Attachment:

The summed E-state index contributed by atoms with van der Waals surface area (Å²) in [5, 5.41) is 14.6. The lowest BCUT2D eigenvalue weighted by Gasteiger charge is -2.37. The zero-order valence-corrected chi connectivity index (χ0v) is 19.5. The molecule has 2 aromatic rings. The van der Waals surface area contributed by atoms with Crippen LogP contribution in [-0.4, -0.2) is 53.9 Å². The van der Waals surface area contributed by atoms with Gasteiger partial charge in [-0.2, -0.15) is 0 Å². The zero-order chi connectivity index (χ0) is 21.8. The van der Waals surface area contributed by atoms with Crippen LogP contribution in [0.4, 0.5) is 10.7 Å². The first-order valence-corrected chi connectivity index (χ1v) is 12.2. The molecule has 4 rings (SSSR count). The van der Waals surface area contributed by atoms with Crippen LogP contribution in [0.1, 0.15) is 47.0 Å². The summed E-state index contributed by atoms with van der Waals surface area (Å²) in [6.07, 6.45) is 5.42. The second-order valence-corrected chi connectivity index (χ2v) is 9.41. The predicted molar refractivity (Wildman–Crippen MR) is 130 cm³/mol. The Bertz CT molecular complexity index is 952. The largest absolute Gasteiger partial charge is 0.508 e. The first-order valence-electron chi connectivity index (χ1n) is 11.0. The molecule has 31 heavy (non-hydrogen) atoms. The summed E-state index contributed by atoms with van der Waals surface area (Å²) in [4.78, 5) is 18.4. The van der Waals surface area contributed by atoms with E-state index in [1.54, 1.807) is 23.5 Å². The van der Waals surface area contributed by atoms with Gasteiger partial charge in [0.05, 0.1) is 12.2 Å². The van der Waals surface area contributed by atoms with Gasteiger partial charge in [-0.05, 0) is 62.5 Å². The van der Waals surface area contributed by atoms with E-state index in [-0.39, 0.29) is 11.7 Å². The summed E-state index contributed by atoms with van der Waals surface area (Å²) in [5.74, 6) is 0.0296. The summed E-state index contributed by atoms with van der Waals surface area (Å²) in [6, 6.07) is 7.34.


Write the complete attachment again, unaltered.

The summed E-state index contributed by atoms with van der Waals surface area (Å²) in [5, 5.41) is 14.6. The lowest BCUT2D eigenvalue weighted by Gasteiger charge is -2.37. The zero-order valence-corrected chi connectivity index (χ0v) is 19.5. The molecule has 2 aromatic rings. The van der Waals surface area contributed by atoms with Crippen LogP contribution in [-0.4, -0.2) is 53.9 Å². The van der Waals surface area contributed by atoms with Gasteiger partial charge in [-0.2, -0.15) is 0 Å². The zero-order chi connectivity index (χ0) is 21.8. The van der Waals surface area contributed by atoms with Crippen LogP contribution in [0.4, 0.5) is 10.7 Å². The first-order valence-corrected chi connectivity index (χ1v) is 12.2. The molecule has 4 rings (SSSR count). The van der Waals surface area contributed by atoms with Crippen LogP contribution in [0.1, 0.15) is 47.0 Å². The summed E-state index contributed by atoms with van der Waals surface area (Å²) in [6.07, 6.45) is 5.42. The second-order valence-corrected chi connectivity index (χ2v) is 9.41. The predicted molar refractivity (Wildman–Crippen MR) is 130 cm³/mol. The Bertz CT molecular complexity index is 952. The largest absolute Gasteiger partial charge is 0.508 e. The first-order valence-electron chi connectivity index (χ1n) is 11.0. The molecule has 31 heavy (non-hydrogen) atoms. The summed E-state index contributed by atoms with van der Waals surface area (Å²) in [4.78, 5) is 18.4. The van der Waals surface area contributed by atoms with E-state index in [1.54, 1.807) is 23.5 Å². The van der Waals surface area contributed by atoms with Gasteiger partial charge in [0.05, 0.1) is 12.2 Å². The van der Waals surface area contributed by atoms with Gasteiger partial charge in [-0.05, 0) is 62.5 Å². The van der Waals surface area contributed by atoms with E-state index in [-0.39, 0.29) is 11.7 Å². The summed E-state index contributed by atoms with van der Waals surface area (Å²) in [5.74, 6) is 0.0296. The summed E-state index contributed by atoms with van der Waals surface area (Å²) in [6, 6.07) is 7.34.